You can go read me correct the President’s theology over at Christ and Pop Culture.

Soli Deo Gloria

Three Solid (and Readable) Books on the Trinity

I love reading about the Trinity. Between the Trinity and the Cross, you have the core of my theological interests. I’ve been reading about the Trinity on and off since the end of college. While I can’t say I’m an expert or that I’ve read everything out there, or even all of the essential works, I can say I’ve read a few. Ironically though, up until a year or two ago, I didn’t know of any that I could recommend to somebody looking to get started on the subject. Now, I have three. They’re listed in order of ease and immediate accessibility, but all of them are in the novice-intermediate category. I commend them to any who are interested.

Our Triune God: Living in the Love of the Three-in-One (2011) — Philip Graham Ryken and Michael Lefevre provide a wonderful little work chock-full of insights into the workings and ways of our gloriously Triune God. Unlike a lot of other works on the Trinity, instead of going through a long digression into the historical development of the doctrine, or the various key figures and disputes by which we arrived at Nicene Orthodoxy, it cuts to the chase, going straight to the Biblical material, showing that very warp and woof of the Bible is Trinitarian through and through. After a quick little introduction, Ryken and Lefevre immediately plunge into a very readable-yet-penetrating exposition of Ephesians 1, laying out the Trinitarian shape of salvation, making it quite clear that the Christian Gospel is unintelligible apart from the workings of the Father, Son and Holy Spirit. From there, we enter a number of illuminating discussion on the Trinity and the practical life, apologetic sections dealing with the consistency of Trinitarian doctrine with Old Testament revelation, and a delightful chapter on the impact this has for the way we think about life in community.  It is a short work, less than 130 pages, but out-sized in terms of actual content. I highly recommend this for readers with any level of theological education.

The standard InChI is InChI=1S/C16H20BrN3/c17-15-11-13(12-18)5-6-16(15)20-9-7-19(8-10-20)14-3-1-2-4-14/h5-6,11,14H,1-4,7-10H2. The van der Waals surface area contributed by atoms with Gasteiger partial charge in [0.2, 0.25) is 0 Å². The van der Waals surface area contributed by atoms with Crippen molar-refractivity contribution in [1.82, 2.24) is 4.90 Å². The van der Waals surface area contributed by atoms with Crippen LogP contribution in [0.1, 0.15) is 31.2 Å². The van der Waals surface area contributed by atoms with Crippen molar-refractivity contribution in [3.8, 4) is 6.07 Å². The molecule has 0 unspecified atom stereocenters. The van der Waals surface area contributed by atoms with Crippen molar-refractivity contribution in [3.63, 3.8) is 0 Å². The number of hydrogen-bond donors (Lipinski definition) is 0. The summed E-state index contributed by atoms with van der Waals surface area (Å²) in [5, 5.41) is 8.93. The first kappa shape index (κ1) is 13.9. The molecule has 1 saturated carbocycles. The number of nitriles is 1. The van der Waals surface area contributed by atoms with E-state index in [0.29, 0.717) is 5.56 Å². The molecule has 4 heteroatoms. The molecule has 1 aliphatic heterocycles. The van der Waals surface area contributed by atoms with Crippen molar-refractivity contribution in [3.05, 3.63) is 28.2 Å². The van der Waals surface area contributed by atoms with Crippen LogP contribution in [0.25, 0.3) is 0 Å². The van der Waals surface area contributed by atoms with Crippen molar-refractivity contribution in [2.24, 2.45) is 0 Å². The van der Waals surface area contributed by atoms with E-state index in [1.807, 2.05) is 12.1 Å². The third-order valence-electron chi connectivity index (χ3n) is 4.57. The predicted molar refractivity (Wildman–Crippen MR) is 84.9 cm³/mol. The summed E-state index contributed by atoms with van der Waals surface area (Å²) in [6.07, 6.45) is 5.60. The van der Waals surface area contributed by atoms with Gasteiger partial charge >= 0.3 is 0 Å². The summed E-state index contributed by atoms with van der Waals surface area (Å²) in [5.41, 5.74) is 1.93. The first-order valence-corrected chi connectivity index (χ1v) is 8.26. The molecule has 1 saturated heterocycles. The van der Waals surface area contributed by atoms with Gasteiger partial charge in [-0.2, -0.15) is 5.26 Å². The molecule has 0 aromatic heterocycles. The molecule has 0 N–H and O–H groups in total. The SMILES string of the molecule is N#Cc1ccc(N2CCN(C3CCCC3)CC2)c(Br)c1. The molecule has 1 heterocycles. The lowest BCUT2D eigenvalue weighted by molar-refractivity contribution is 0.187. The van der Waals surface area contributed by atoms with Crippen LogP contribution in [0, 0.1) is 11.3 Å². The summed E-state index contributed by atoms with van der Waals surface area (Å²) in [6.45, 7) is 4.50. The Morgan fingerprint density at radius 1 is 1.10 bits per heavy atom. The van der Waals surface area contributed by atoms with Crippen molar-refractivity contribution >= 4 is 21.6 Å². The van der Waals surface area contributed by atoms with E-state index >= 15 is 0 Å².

The Deep Things of God: How the Trinity Changes Everything (2010— Fred Sanders just nails it with this book. I read it a couple of years ago with great appreciation and was surprised once again at it’s richness this summer while working through it with a few of my college students. Sanders is an Evangelical who wants the rest of his brethren to understand that when we’re talking about the Trinity, we’re not wandering into enemy-occupied territory–Evangelicals are Trinitarians because Evangelicals are Gospel-people. These “Deep Things of God” are not a subject foreign to the practical, Gospel Christianity preached from the pulpit every Sunday, but absolutely central to it. In order to make his case, Sanders takes us through some very helpful discussions of theological method and doctrine of God proper. He then sets about connecting the dots between the central Gospel message and the eternal, Trinitarian reality underlying great Gospel truths such as the Incarnation, Atonement, Union with Christ, and the Grace of Adoption.  He also has excellent chapters on the way Evangelical approaches to the Bible and practices of prayer simply don’t make sense outside of a properly-Trinitarian framework. Really, the chapter on prayer, “Praying with the Grain”, is quite eye-opening. Again, as with Ryken and Lefevre, Sanders takes us into to Scripture in order to make his case. While not quite as easy for the absolute novice, I strongly commend this work to anybody interested not only in the Trinity, but how to think theologically. Sanders is an excellent guide.

The Triune God; An Essay in Post-Liberal Theology (2007) — William C. Placher has quickly become one of my favorite theologians to engage with. As a student of Hans Frei, he does Trinitarian theology from a post-liberal perspective, with an emphasis on narrative theology, as well as a keen appreciation for insights of philosophers such as Kierkegaard, Wittgenstein, and Levinas, especially when it comes to the problem of too-quickly speaking about God. At the same time, he exhibits that wonderful Reformed Catholic sensibility by doing theology in conversation with Calvin, Edwards, Barth, Aquinas, the Cappodocians, and Balthasar in a way that is intellectually-sophisticated, yet remarkably readable. Placher constructs a contemporary, orthodox, Trinitarian theology, rooted in Scripture while organically incorporating the best of the tradition. He does so with a special eye on the epistemological issues involved with speaking fittingly of the transcendent and holy God, who nonetheless draws near to us in Jesus Christ, and blesses us with understanding through the agency of the Holy Spirit. While I don’t embrace all of his assumptions about scripture, not being a post-liberal myself, I find Placher to be a first-rate chaperon into the company of serious theologians, navigating the reader through various theological mine-fields in such a way that those uninitiated aren’t even aware of the skill with which they are being guided. Again, this is a slight step up from Sanders’ work in terms of rigor, still, I would say that it is not beyond the serious newcomer to Trinitarian theology.

Soli Deo Gloria